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Rapunzel syndrome: an infrequent cause of severe iron deficiency anemia and abdominal pain presenting to the pediatric emergency department
BMC Pediatricsvolume 18, Article number: 125 (2018)
Iron deficiency anemia (IDA) and abdominal pain are commonly seen in a pediatric emergency department (8 and 18% incidence respectively in our center). They are manifestations of a wide variety of diseases ranging from benign to immediately life-threatening. Trichobezoar is an under-diagnosed entity that has to be considered in children and adolescents, expecially female, suffering from trichotillomania (compulsion to pull hair) and trichophagy (compulsion to swallow hair). When undiagnosed, gastric bezoars may cause gastric ulceration, perforation, haemorrhage and obstruction.
To underline the importance of including this pathology in the differential diagnosis of IDA and abdominal pain, we present the case of a 14 year-old girl with a huge trichobezoar which completely filled the stomach and extended into the small bowel. Since trichobezoar has an extension to the small bowel, it is classified as Rapunzel syndrome. As the bezoar couldn’t be removed by endoscopy, the girl underwent surgical intervention. The patient passed through a gradual re-feeding, with iron and vitamins supplementation, and through a psychiatric counselling.
The Rapunzel syndrome is a rare entity that may be complicated by life-threatening events. A prompt diagnosis and an appropriate therapy can reduce comorbidities. Gradual re-feeding with supplementation of micronutrients allows adequate catch-up weight with normalization of haematochemical nutritional parameters. Since many of these patients suffer from psychiatric pathology such as PICA with emotional problems and mental retardation, psychological/psychiatric counselling plays an important role in order to prevent bezoar recurrence.
Bezoars are collection of non-digestible foreign bodies such as hair that usually accumulate in the gastrointestinal tract. They are commonly found in domestic animals, whereas in humans it is a rare condition mainly seen in female adolescents . In the absence of adequate treatment, associated mortality rate is up to 30%, primarily because of gastrointestinal bleeding, destruction or perforation [1, 2].
Trichobezoars are more commonly found in children and adolescents with normal gastrointestinal function and usually result from an underlying behavioral disorder known as “Rapunzel syndrome”  which is characterized by the presence of a gastric foreign body, usually hair, extending from stomach into the small bowel: it often occurs in young patients suffering from trichotillomania (compulsion to pull hair) and trichophagy (compulsion to swallow hair). The mass may not cause any symptom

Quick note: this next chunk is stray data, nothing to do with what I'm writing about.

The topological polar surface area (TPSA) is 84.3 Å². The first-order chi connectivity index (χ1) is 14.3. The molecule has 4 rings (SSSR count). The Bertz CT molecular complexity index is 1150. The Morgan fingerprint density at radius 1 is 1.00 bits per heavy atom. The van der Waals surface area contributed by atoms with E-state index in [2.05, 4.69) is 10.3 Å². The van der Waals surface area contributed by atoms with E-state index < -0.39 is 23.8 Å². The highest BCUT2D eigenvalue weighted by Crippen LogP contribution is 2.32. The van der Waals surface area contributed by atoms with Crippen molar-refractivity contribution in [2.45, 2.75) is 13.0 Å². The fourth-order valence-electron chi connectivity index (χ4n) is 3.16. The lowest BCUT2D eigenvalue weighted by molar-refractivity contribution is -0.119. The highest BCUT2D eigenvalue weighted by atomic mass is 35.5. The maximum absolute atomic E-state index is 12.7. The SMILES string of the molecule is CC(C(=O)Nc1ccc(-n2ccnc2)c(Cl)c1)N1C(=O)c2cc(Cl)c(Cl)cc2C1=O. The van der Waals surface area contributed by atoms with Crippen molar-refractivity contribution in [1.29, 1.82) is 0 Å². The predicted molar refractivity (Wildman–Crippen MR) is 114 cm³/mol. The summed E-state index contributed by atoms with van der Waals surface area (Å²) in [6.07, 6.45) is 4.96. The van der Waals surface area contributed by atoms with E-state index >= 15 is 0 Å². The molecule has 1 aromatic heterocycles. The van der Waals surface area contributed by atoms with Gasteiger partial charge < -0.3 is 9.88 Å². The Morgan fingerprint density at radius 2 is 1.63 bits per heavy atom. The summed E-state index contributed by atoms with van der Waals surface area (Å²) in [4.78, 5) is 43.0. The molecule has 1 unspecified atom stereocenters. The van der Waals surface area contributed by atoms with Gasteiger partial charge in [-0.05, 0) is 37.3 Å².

s until it becomes too large, because of the high capacity of the stomach.
Symptoms of the obstruction are recurrent abdominal pain, nausea, vomiting, anorexia, weight loss and malabsorption of trace elements. When undiagnosed, gastric bezoars may also cause severe anemia either due to malabsorption or gastrointestinal bleeding .
Methods of removal of small gastric bezoars are minimally invasive, such as endoscopy but large trichobezoars, which often are non-fragmentable, can only be removed by open surgical intervention.
Our report describes a trichobezoar, classified as Rapunzel syndrome, in a 14 year-old girl and highlights the salient features of diagnosis and treatment.
A 14 years old girl was brought to our pediatric emergency unit because of severe hypocromic microcytic anemia detected by her primary care physician who had required blood tests to investigate the cause of reported asthenia and weight loss. Her mother reported that the patient had experienced early satiety and abdominal pain for several months. No history of fever or trauma as well as no dysuria, gross hematuria or recent travel abroad. Reported regular menstrual cycles until 2 months before admission.
With regards to the past medical history, a neurosurgical intervention for cranial meningocele of the bregmatic region at the age of 6 years and laparoscopic cholecystectomy for gallstones at the age of 13 years have been reported. At the time of cholecystectomy, hemoglobin was normal as well as hemoglobin electrophoresis. Initially, parents denied that their daughter had any history of eating disorder such as PICA, though alopecia was reported.
At physical examination: anorexic habitus, pulse rate of 88 beats/min, respiratory rate of 28/min, very pale skin and mucosae, no evident bleeding nor icterus. Her abdomen was rigid under palpation with a non- compressible mass in the left upper quadrant.
Laboratory tests, including erythrocyte morphology, confirmed a severe IDA, with normal Serum electrolytes, amylase, thyroid and liver function tests and vitamin B6, B12 and folate at the lower range of norm. Fecal occult blood test was positive.
Abdominal ultrasound (US) showed perihepatic free fluid and mild splenomegaly (10.5 cm diameter) and computed tomography (CT) scan reported severe gastric dilatation due to organic matter accumulation. The mass completely filled the gastric fundus and antrum and extended into duodenum. Also, small bowel dilatation and air-fluid levels were present (Fig. 1). A gastric bezoar was therefore suspected.
After appropriate transfusion of erythrocytes and plasma, endoscopist evaluation was requested. In the light of the large size of the mass, it was thought that endoscopy could likely fail to remove the mass (Fig. 2). Thus, the patient was referred for surgical evaluation. The patient underwent surgical intervention by means of a median sovraumbilical laparotomy and anterior gastrotomy; a 1360 g trichobezoar was extracted (Fig. 3) and sent to histological examination which concluded for gastric trichobezoar, with vegetable fibers and amorphous matter.
The post-operative course was characterized by the onset of fever. A CT scan of the abdomen and thorax revealed perisplenic and pleural effusion with pulmonary consolidation which required a broad-spectrum antibiotic therapy and the abdominal placement of a drainage tube which was removed 6 days later. Feeding was gradually reintroduced, first by means of total parenteral nutrition and then orally with supplementation of iron, vitamin B complex, folate and other micronutrients. During this period, the patient was carefully monitored for post surgical complications.